Inflammation is a coordinated response to harmful stimuli, with the goal of returning the system back to a normal baseline. The inflammatory response triggered by obesity involves many components of the classical inflammatory response to pathogens and includes systemic increases in circulating inflammatory cytokines and acute phase proteins (e.g., C-reactive protein), recruitment of leukocytes to inflamed tissues, activation of tissue leukocytes, and generation of reparative tissue responses (e.g., fibrosis; ref. 2). However, the nature of obesity-induced metainflammation is unique compared with other inflammatory paradigms (e.g., infection, autoimmune disease) in several key aspects. The chronic nature of obesity produces a tonic low-grade activation of the innate immune system that affects steady-state measures of metabolic homeostasis over time. Childhood obesity may place individuals at risk for lifelong metainflammation, since inflammatory markers are elevated in obese children as young as 3 years old (3). Superimposed on this chronic inflammation are recurrent acute episodes of nutrition-related immune activation induced by nutrient availability (fasting or high-fat meals) (46).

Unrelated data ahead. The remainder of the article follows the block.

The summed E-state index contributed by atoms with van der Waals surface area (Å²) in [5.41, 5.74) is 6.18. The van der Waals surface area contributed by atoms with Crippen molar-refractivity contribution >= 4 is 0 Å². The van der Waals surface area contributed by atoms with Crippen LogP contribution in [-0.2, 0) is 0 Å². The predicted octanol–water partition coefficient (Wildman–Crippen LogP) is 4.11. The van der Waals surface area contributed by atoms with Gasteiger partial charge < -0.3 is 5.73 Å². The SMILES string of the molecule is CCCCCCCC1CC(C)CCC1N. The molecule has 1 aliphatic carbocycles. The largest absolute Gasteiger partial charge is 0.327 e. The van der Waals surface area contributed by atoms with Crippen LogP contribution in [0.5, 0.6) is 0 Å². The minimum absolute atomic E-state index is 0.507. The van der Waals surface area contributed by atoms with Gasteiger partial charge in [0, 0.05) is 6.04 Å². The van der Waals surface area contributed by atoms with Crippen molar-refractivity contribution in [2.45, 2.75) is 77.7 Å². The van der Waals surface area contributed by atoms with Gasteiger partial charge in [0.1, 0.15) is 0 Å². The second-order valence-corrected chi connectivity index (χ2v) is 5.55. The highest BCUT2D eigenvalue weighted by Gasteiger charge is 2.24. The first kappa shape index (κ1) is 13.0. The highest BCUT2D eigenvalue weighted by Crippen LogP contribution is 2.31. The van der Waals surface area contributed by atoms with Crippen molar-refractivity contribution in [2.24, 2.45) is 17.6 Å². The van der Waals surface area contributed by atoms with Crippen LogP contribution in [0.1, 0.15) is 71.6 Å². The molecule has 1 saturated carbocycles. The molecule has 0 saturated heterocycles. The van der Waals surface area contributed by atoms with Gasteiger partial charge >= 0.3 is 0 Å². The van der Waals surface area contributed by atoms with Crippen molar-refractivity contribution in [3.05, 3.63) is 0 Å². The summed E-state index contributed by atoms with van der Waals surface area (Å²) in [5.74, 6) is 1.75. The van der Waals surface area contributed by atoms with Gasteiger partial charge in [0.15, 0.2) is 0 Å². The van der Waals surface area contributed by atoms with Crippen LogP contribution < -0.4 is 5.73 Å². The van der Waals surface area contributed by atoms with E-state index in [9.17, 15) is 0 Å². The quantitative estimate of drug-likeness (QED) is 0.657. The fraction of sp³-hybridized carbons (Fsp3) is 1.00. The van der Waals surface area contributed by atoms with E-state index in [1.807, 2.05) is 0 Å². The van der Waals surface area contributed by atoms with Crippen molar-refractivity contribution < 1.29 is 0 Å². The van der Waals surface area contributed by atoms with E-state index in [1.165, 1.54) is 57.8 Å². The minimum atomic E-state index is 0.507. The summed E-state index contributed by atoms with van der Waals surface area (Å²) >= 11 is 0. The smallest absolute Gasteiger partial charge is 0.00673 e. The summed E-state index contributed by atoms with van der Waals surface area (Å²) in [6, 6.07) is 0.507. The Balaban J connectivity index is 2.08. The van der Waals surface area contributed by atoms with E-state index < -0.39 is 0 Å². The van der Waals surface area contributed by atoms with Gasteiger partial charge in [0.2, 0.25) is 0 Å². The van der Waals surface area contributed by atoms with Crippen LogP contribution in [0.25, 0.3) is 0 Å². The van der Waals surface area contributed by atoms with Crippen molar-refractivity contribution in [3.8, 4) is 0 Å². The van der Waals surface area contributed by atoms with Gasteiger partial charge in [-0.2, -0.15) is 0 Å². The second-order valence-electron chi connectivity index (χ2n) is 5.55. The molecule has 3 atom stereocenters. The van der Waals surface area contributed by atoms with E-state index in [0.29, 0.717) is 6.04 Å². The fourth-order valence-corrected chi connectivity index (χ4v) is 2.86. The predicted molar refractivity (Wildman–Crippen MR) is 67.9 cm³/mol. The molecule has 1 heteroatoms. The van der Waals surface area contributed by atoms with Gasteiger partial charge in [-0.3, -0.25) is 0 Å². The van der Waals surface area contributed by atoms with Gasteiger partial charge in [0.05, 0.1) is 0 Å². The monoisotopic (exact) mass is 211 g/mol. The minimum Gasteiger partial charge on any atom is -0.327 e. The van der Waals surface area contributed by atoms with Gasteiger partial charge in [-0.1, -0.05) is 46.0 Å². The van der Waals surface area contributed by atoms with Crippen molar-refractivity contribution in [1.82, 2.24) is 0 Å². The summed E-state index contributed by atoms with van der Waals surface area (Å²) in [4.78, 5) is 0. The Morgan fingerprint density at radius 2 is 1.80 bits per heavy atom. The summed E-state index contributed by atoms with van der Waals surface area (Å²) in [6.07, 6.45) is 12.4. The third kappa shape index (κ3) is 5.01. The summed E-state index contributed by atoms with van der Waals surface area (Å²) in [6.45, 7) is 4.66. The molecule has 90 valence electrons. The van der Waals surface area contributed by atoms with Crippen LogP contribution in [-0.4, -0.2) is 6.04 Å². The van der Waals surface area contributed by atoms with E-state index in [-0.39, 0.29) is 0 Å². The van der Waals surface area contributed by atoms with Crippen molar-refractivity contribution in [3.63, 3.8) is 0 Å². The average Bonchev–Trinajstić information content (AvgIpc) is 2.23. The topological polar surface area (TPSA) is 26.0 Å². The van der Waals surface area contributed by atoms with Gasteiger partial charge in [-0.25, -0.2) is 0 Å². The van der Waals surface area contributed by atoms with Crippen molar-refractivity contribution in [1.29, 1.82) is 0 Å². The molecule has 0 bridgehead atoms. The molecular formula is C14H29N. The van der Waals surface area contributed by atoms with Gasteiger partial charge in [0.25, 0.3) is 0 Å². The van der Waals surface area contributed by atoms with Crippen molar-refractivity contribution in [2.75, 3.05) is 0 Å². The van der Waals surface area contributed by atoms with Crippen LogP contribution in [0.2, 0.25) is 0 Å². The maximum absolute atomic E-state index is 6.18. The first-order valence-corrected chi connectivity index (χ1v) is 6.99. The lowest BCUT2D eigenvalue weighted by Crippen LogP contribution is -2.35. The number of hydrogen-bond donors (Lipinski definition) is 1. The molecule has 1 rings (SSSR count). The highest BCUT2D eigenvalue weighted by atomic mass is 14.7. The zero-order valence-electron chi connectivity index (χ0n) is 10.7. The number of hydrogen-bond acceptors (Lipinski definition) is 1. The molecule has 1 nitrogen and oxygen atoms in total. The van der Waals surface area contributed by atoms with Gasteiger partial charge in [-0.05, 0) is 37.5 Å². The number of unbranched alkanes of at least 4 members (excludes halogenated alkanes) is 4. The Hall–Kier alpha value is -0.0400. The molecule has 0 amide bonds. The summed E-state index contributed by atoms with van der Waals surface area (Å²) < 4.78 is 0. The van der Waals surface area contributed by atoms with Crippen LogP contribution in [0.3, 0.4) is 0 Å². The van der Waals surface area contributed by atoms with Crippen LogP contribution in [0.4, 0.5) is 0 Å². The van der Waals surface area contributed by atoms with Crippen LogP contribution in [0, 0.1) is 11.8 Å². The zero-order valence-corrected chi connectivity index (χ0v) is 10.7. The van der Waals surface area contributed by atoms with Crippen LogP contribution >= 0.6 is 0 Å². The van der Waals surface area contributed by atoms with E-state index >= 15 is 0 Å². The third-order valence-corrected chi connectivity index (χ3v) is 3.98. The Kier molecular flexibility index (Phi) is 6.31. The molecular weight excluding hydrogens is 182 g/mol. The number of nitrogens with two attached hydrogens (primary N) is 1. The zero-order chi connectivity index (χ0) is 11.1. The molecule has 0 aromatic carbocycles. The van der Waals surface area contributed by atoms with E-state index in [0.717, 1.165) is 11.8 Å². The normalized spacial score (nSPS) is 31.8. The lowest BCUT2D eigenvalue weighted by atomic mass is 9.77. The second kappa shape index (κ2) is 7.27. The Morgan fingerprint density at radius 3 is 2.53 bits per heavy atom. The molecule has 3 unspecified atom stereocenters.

In addition, the multi-organ involvement of obesity-induced inflammation is unique and presents a challenge to researchers attempting to tease out disease mechanisms in complex metabolic systems (ref. 7 and Figure 1). It is clear that inflammation participates in the link between obesity and disease. Non-biased assessments of gene expression networks in adipose tissue identify a robust pattern of overexpressed inflammatory genes associated with obesity and metabolic disease and enriched for macrophage genes (8, 9). Multiple inflammatory inputs contribute to metabolic dysfunction, including increases in circulating cytokines (10), decreases in protective factors (e.g., adiponectin; ref. 11), and communication between inflammatory and metabolic cells. For example, direct and paracrine signals from M1 classically activated macrophages can impair insulin signaling and adipogenesis in adipocytes, while unstimulated or M2 alternatively activated macrophages fail to generate these effects (12). Similar effects on adipocyte inflammation and glucose transport are generated by signals from activated conventional T cells such as IFN-γ (13). In parallel, dysregulated macrophage-myocyte and macrophage-hepatocyte signaling can influence insulin sensitivity (14, 15). While transient inflammatory states such as sepsis can have multi-organ effects, few other chronic inflammatory diseases are characterized by the features of pancreatic, liver, adipose, heart, brain, and muscle inflammation as is seen in obesity.